Brown wrote that police officials often cry poverty when it comes to instituting anti-bias and de-escalation training for departments, while at the same time purchasing expensive, deadly gear.

 “We do not want to hear about the costs of this training – if the police have money for riot gear, drug interdiction, and police dogs they can find money to address racial bias. You cannot look back on 30 years of police misconduct and say we do not have enough money to do the right thing. That is unacceptable,” Brown wrote.

 Brown’s statement sent in late last week is posted on the commission’s website. Some testimonial statements were from citizens who have complaints against police.

Sununu’s Vision

In addressing the new commission recently, Sununu said: “This moment demands change from the bottom up. That is where we are going to get the best results. Every idea is on the table. Nothing is taboo.”

He asked the commission to seek input from the public and focus on three core areas:
A. Training curriculum, procedures, and policies for police. De-escalation, use of deadly and nondeadly force, and diversity training.
B. Reporting police misconduct. Development of a uniform statewide system for reporting misconduct.
C. The current state of relations between law enforcement and the community.

Citizen Input

 Linda Wojas, the mother of Pam Smart, wrote that she was escorted out of the Department of Justice building in Concord when she brought in a typed 91-A public information request seeking a copy of the Exculpatory Evidence List of police officers who have been disciplined for dishonest behavior or excessive force.

The state continues to redact the names of all officers on the list, although the state Supreme Court is expected to decide if the names should be public as Superior Court Judge Charles Temple has already ruled.

“I do not believe any citizen should be treated this way and I would hope Attorney General MacDonald will indeed begin to exercise transparency in his office,” Wojas wrote.

 Pam Smart is serving a life sentence without parole for her role in the 1990 murder of her husband Gregg Smart. Pam Smart was convicted of conspiracy to commit murder, being an accomplice to first-degree murder, and witness tampering for getting her then-16-year-old lover Billy Flynn and three of his friends to kill Gregg. She has maintained her innocence in the murder but has been unsuccessful in getting a hearing before the Executive Council.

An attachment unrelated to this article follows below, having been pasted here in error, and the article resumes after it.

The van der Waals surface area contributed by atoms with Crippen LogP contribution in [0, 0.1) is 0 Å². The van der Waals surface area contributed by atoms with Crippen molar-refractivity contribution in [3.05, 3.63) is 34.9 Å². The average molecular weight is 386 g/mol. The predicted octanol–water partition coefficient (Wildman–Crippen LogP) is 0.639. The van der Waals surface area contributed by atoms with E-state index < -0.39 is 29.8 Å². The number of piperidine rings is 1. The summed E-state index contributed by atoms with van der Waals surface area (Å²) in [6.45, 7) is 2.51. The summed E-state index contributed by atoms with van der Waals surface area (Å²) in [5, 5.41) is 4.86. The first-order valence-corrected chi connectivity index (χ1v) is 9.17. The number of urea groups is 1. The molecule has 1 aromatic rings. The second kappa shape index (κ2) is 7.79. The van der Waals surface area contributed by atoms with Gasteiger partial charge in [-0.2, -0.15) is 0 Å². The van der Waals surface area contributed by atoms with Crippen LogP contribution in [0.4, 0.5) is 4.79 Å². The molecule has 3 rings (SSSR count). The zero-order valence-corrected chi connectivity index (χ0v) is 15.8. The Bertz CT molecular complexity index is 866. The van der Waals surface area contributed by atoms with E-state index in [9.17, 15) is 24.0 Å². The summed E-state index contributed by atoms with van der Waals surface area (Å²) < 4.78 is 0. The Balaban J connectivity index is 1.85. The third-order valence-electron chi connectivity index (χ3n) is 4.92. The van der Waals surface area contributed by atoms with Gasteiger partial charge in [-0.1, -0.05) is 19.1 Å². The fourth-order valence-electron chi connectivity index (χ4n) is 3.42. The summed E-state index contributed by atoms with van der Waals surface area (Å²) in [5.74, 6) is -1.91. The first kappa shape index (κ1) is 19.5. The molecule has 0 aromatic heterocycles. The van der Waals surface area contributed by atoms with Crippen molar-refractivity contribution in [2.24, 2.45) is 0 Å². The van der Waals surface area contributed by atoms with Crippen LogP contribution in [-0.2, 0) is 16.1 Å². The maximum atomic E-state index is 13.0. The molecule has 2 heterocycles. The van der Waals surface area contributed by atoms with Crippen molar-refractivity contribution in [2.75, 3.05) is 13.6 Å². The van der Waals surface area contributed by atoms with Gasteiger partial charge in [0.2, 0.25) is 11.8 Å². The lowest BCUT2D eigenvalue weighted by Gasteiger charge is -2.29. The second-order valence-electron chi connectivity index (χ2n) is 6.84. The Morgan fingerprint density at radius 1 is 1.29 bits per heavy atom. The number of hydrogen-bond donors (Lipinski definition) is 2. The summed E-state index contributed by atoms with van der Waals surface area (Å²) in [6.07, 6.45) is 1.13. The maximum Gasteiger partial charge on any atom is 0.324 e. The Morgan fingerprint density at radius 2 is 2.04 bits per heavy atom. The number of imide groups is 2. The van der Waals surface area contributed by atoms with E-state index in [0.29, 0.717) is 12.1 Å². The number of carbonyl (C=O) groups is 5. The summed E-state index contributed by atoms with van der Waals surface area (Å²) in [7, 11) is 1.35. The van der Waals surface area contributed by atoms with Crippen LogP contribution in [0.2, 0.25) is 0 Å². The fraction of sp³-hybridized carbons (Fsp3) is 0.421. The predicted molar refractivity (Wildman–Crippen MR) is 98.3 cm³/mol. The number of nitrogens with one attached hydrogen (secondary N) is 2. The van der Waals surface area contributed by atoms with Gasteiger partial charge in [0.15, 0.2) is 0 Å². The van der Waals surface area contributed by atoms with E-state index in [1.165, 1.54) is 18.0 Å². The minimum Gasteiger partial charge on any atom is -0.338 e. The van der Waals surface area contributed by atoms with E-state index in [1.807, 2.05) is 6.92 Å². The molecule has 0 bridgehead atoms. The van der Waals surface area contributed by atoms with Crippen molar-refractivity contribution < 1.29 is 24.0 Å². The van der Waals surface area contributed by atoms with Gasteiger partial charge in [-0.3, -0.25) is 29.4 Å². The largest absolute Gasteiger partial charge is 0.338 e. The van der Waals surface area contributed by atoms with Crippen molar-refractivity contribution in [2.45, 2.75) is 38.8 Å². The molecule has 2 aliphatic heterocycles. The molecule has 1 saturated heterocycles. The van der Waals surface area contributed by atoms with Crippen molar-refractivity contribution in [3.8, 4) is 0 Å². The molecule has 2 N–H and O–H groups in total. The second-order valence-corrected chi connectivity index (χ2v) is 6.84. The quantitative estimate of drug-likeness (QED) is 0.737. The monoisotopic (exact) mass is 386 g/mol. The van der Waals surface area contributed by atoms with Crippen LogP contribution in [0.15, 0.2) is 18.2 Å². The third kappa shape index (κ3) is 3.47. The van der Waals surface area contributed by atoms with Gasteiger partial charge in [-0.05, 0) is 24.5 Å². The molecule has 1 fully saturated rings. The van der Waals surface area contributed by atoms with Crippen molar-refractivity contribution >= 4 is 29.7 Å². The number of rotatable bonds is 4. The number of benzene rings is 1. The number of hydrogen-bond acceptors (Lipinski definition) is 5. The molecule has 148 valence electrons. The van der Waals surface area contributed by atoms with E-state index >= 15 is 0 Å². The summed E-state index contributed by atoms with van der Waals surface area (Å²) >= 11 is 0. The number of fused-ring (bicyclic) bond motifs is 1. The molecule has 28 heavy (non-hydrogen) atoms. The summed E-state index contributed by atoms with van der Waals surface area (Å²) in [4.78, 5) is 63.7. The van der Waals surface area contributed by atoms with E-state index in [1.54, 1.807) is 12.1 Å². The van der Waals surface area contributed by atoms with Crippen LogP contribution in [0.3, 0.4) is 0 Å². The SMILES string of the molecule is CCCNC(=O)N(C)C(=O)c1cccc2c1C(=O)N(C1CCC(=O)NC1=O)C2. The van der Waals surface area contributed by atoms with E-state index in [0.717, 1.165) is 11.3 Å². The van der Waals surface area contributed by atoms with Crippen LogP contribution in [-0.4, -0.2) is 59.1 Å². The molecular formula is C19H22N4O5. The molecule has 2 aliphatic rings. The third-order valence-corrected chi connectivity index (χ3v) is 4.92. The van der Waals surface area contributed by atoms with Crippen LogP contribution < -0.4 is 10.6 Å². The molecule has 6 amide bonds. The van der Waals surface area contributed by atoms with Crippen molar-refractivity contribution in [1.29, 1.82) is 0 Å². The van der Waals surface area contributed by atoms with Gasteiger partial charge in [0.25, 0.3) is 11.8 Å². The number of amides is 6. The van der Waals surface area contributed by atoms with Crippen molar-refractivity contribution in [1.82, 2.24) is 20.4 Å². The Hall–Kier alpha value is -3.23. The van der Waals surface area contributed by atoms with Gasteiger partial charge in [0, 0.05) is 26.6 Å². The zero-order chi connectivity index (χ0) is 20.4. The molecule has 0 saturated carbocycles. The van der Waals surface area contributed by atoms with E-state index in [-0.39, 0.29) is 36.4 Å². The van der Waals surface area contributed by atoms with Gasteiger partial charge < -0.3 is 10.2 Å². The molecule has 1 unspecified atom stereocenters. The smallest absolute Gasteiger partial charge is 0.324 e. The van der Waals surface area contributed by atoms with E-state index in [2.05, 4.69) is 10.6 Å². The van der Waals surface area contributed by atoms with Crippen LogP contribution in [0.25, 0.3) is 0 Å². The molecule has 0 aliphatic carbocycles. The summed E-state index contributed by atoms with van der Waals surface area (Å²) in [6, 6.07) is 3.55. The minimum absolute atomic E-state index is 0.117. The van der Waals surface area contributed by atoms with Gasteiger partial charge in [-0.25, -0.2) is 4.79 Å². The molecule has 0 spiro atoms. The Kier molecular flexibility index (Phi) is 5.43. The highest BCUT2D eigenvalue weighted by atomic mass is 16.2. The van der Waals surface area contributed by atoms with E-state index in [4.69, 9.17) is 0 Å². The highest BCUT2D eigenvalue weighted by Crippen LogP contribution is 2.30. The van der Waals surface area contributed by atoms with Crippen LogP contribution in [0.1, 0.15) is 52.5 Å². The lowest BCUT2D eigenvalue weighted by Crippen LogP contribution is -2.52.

Former Bartlett Police Chief Janet Hadley Champlin submitted 10 recommendations for improving policing in New Hampshire, including improving psychological screening for police officer candidates.

 The New Hampshire Police Standard and Training Council, which operates the state’s only police academy, is in the process of adding psychological screening to the programming. A state audit last year found cadets were not being screened for psychological problems or drug use. Drug screening is now in effect at the Academy.

 Former Cheshire County House of Corrections Superintendent Richard Van Wickler told the commission that law enforcement officers need more training in de-escalating people exhibiting aggressive behavior.

 “In the absence of mature and responsible peer support and supervision, lack of training hours multiplied with significant frustration of the job, our system unfairly places officers in situations that set them up for pack mentality behavior, poor personal decision making in stressful situations and intense scrutiny by the public and criminal justice system afterward. The New Hampshire Police, Correctional Officers and Public deserve better than this,” Van Wickler wrote.

Attorney Brown wrote that the commission must not allow police to retreat into a defensive position when it comes to confronting the problems. She noted that Sununu started the commission’s first meeting by stating that New Hampshire law enforcement is already the “gold standard.” 

 “This is not the time for New Hampshire law enforcement to pat itself on the back. This commission will have no credibility if law enforcement keeps coming in here praising themselves,” Brown wrote.

Gov. Sununu’s Commission on Law Enforcement Accountability, Community and Transparency

Public Testimony